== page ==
Got a portfolio? You didn't build that!

Market meanders in an Alinskyite world. Photo: Susan Walsh/AP

BERKELEY SPRINGS, W.Va., July 19, 2012 – Futures were looking a bit sickly when we wrote yesterday’s column, so we expected a down day to counter the previous day’s nice rally. And that’s how things started sure enough. But the market reversed course and rallied again, proving that, well, you can’t prove anything these days, can you? 

This morning’s market tone looks to continue yesterday’s rally, with Dow futures up a snappy 50 points or so as of 7:50 a.m. in a very sunny West Virginia, our way station back to the DC area after yesterday’s brief sojourn to Cleveland, Ohio where hotel connectivity always seems iffy at best. At least in the 2-2.5 star establishments where the Maven bunks, courtesy of Priceline, the brilliant, shining hero company of the Great Recession Great Depression II. 

Interestingly, though, much of the news in the past couple of days has focused on Barack Obama’s breathtaking announcement at a carefully staged campaign rally in Roanoke, Virginia that entrepreneurs didn’t really build the companies they built. The government built them, effectively. Exact quote: “If you’ve got a business — you didn’t build that.  Somebody else made that happen.” 

Obama in Roanoke.

Barack Obama preaching to the unwashed multitudes in Roanoke, Virginia. (Credit: Susan Walsh/AP.)

On a literal level, what Obama was driving at may at times be true. Many a business has been started up with help from a loan from mommy and daddy or reasonably well off Uncle Bill. But the rest of Obama’s message made it clear he was really referencing assistance from the government as the prime mover in America’s extraordinary history of success, a gaffe of major proportions but also revelatory of this president’s contempt for American exceptionalism. 

The resulting, and entirely unexpected firestorm that’s arisen since the President made these remarks has, at least for now, completely obliterated the Obama campaign’s scurrilous, Alinskyite attack on Mitt Romney’s Bain Capital days which seems at last to have replaced the Koch Brothers as Obama’s villain du jour.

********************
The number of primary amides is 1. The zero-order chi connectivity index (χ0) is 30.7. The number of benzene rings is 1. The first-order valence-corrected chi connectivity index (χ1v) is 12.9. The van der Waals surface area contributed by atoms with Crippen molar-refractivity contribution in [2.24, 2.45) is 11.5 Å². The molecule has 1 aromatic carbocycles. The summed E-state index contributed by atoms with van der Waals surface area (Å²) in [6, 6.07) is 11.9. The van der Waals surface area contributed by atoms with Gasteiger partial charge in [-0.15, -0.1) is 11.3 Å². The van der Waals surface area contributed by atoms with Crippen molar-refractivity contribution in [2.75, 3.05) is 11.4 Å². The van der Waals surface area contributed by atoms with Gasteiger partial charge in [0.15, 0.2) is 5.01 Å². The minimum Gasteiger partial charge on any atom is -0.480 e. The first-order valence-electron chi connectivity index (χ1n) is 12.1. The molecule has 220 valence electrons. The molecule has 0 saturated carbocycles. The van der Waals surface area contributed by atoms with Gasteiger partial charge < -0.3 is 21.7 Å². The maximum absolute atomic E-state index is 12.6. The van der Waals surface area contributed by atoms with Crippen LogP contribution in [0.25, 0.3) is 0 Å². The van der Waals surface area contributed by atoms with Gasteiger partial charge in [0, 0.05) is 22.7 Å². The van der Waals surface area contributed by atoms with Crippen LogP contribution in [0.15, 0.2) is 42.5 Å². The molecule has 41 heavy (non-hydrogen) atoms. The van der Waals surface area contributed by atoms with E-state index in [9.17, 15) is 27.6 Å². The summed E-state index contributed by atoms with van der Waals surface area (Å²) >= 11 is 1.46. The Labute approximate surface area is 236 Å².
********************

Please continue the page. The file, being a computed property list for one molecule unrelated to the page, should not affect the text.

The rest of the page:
This election tit-for-tat largely mirrors the action on Wall Street lately, where bulls joust with bears for dominance on a violent, day-to-day basis, effectively demolishing any traditional methods for stock and sector evaluation and driving longtime professional investors like the Maven completely nuts. The bulls are very temporarily in control now, reading Ben Bernanke’s tea leaves more closely than he and divining the necessity of QE3 stimulus which the Bernank himself regards as subject to the law of diminishing returns, given this feckless Congress’ inability to help him out with sensible fiscal legislation. 

At any rate, this is our long-winded way of saying that the market will continue to impress and confound on a daily basis, meandering hopelessly until the November elections and the eventual resolution of the looming January 1, 2012. Throw into that the rapidly deteriorating situation in Syria and related Iranian saber rattling, and you have a fearful environment where most retail investors still fear to tread. 

Be careful, and continue to stash most of your Benjamins into that bulging mattress. Except for utilities and selected REITs (which themselves took a bit of a hit yesterday), cash is still king in a market that still seems intent on relieving what’s left of your 401(k) of its remaining assets. 

In the words of a wise sage, “Stay thirsty, my friends.”

 

Disclaimer: The author of this column maintains several active trading and investment portfolios and owns residential and investment real estate.

Illustrations, charts, commentary, and analysis are only the author’s view of current or historical market activity and don’t constitute a recommendation to buy or sell any security or contract. Views, indications, and analysis aren’t necessarily predictive of any future market or government action. Rather they indicate the author’s opinion as to a range of possibilities that may occur going forward.

References to other reporters, analysts, pundits, or commentators are illustrative only and do not necessarily represent an endorsement of such individuals’ points of view. If specific investment vehicles are mentioned in any article under this column heading, the author will always fully disclose any active or contemplated investments in said vehicles.

 

Read more of Terry’s news and reviews at Curtain Up! in the Entertain Us neighborhood of the Washington Times Communities. For Terry’s investing and political insights, visit his Communities columns, The Prudent Man and Morning Market Maven, in Business.

Follow Terry on Twitter @terryp17

 


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Terry Ponick

Now writing on investing, politics, music, movies and theater for the Washington Times Communities, Terry was formerly the longtime music and culture critic for the Washington Times print edition (1994-2009) before moving online with Communities in 2010.  

 

 

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